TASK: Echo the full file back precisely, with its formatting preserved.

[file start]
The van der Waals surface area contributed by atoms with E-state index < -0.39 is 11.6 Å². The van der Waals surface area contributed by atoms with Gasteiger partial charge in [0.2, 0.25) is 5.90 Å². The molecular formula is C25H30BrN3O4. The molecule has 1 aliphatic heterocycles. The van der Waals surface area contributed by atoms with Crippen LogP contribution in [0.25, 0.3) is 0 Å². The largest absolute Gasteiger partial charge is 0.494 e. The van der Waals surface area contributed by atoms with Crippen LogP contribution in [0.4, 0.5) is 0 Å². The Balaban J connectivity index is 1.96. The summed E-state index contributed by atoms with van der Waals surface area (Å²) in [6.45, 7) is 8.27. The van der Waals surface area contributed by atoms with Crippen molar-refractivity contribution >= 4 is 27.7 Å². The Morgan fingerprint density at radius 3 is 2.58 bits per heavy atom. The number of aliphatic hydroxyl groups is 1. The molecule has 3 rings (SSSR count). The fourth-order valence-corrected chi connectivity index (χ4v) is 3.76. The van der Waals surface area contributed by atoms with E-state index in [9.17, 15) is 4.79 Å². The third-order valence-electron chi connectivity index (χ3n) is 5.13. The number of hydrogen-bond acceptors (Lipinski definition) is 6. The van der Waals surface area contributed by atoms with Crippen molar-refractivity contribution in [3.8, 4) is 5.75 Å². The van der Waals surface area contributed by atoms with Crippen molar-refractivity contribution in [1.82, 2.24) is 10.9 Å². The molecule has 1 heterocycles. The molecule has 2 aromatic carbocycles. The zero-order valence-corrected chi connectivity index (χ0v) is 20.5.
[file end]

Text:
The van der Waals surface area contributed by atoms with E-state index < -0.39 is 11.6 Å². The van der Waals surface area contributed by atoms with Gasteiger partial charge in [0.2, 0.25) is 5.90 Å². The molecular formula is C25H30BrN3O4. The molecule has 1 aliphatic heterocycles. The van der Waals surface area contributed by atoms with Crippen LogP contribution in [0.25, 0.3) is 0 Å². The largest absolute Gasteiger partial charge is 0.494 e. The van der Waals surface area contributed by atoms with Crippen LogP contribution in [0.4, 0.5) is 0 Å². The Balaban J connectivity index is 1.96. The summed E-state index contributed by atoms with van der Waals surface area (Å²) in [6.45, 7) is 8.27. The van der Waals surface area contributed by atoms with Crippen molar-refractivity contribution >= 4 is 27.7 Å². The Morgan fingerprint density at radius 3 is 2.58 bits per heavy atom. The number of aliphatic hydroxyl groups is 1. The molecule has 3 rings (SSSR count). The fourth-order valence-corrected chi connectivity index (χ4v) is 3.76. The van der Waals surface area contributed by atoms with E-state index in [9.17, 15) is 4.79 Å². The third-order valence-electron chi connectivity index (χ3n) is 5.13. The number of hydrogen-bond acceptors (Lipinski definition) is 6. The van der Waals surface area contributed by atoms with Crippen molar-refractivity contribution in [3.8, 4) is 5.75 Å². The van der Waals surface area contributed by atoms with Crippen molar-refractivity contribution in [1.82, 2.24) is 10.9 Å². The molecule has 1 heterocycles. The molecule has 2 aromatic carbocycles. The zero-order valence-corrected chi connectivity index (χ0v) is 20.5.